Dolce is a monster, a freak, unloved by all on her home island of Torcello, except her mother. In a land full of dwarves, she is a monstrosity, a princess living in an isolated kingdom. She has no friends, and so she turns to her trade, mirror-making, for comfort. But when her beloved mother perishes, she discovers that love may not be so far away after all. She marries, and for a while, lives happily with her family. That is, until she begins to lose her mind in pursuit of being the fairest of them all...

Where do I begin with this book? First of all, I loved the setting. I liked that Napoli took a fantastic concept and rooted it in a real place--it really helped me imagine the book better, if that makes any sense. The book's pacing was absolutely breakneck--I was so sucked into Dolce's story that I literally had to make myself stop in the middle of the night so I'd have more to read the next day. Napoli's writing, lush and dark and beautiful, was hypnotic and often frightening, but told in such a way I couldn't look away from it.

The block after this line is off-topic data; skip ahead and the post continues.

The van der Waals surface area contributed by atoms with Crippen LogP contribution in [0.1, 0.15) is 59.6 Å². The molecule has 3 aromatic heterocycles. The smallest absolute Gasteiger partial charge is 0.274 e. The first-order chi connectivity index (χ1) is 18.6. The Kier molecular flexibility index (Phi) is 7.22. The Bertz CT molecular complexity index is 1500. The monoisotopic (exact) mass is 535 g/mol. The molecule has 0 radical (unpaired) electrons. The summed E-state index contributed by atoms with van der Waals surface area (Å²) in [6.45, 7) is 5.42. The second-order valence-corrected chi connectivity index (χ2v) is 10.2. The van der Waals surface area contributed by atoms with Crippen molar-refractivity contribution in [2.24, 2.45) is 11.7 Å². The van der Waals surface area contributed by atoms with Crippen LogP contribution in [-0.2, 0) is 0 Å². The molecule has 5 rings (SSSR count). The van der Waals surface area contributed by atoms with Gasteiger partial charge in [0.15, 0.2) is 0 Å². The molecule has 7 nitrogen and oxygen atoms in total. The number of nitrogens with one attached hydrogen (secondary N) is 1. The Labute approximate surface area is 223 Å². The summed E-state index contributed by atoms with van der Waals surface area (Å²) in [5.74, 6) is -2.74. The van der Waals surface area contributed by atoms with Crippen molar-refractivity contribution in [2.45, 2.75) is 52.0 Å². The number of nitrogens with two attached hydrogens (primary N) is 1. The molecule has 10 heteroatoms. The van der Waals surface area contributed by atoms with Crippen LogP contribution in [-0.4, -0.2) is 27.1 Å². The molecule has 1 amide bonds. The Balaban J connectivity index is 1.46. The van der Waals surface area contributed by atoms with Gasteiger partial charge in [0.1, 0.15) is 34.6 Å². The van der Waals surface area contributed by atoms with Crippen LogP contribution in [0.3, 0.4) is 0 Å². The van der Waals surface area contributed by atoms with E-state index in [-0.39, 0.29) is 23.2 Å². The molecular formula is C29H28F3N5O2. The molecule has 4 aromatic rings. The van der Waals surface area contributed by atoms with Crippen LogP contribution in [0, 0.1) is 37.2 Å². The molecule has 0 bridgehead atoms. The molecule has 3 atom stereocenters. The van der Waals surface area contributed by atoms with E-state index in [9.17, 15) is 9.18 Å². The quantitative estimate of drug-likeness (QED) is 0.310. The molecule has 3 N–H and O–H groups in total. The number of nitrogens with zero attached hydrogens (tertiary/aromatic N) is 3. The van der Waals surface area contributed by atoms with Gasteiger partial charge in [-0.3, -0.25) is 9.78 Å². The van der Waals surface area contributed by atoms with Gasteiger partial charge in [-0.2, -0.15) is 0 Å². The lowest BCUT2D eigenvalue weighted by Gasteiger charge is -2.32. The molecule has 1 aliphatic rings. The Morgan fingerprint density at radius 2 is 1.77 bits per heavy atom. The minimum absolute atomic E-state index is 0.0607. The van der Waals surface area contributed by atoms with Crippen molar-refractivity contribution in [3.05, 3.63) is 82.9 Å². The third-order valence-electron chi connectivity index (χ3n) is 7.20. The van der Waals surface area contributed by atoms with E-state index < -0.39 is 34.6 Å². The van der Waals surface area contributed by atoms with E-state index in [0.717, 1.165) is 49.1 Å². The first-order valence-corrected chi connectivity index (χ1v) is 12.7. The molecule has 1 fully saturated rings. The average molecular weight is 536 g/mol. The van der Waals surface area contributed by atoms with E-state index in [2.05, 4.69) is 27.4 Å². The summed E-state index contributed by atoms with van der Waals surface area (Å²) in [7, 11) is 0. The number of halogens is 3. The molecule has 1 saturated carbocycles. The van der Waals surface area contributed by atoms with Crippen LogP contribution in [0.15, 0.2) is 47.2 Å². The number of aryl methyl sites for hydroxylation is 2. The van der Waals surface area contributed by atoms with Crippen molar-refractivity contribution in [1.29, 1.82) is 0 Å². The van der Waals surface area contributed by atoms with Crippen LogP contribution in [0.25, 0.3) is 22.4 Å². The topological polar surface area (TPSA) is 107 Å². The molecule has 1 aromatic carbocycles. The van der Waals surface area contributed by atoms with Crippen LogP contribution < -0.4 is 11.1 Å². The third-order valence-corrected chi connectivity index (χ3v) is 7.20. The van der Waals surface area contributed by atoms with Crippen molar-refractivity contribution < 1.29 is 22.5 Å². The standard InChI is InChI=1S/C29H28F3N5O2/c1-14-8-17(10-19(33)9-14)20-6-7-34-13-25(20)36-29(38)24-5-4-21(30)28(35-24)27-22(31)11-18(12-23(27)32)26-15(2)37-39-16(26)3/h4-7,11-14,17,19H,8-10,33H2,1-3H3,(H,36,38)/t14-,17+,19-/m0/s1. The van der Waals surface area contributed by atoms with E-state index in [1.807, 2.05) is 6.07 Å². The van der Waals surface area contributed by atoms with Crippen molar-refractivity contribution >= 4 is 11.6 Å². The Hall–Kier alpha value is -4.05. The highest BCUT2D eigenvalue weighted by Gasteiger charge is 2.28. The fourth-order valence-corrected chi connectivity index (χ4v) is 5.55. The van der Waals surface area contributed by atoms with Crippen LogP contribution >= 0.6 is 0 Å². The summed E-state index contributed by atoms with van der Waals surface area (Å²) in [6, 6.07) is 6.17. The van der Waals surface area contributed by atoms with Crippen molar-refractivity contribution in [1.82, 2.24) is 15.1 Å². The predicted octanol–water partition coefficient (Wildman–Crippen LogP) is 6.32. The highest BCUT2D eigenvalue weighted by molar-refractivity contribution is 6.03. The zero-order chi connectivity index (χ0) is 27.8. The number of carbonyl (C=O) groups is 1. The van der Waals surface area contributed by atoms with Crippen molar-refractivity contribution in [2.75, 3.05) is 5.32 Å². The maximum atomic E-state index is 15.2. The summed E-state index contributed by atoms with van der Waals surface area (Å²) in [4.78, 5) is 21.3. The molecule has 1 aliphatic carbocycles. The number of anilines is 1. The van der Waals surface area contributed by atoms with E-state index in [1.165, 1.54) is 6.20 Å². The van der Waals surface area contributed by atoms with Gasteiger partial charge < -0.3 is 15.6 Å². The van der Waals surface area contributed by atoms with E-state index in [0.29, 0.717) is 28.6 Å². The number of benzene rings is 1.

And then, of course, there's the adaption of the fairy tale itself: Through Dolce, we see the vengeful, spiteful stepmother who stops at nothing to be the most beautiful of them all. But at the same time, I couldn't hate her--my heart broke for her. It was so painful for me to watch Dolce's progression into madness, her love for her husband and stepdaughter twisted beyond recognition. As the novel went on, I was torn between pity and anger. This book was so painful and heartbreaking.

Simply put, whether you've read any of Napoli's work before or not, Dark Shimmer is a fitting, bloody homage to its inspiration, the fairy tale Snow White--I loved every moment of it, from beginning to end. Next on deck: The Dark Days Club by Alison Goodman!

Tuesday, February 2, 2016

The Impostor Queen by Sarah Fine Review

Title: The Impostor Queen
Author: Sarah Fine
Age Group: Teen/Young Adult
Genre: High Fantasy
Series: The Impostor Queen, book one
Star Rating: 3.5 out of 5 Stars

I borrowed this book from my local library and reviewed it.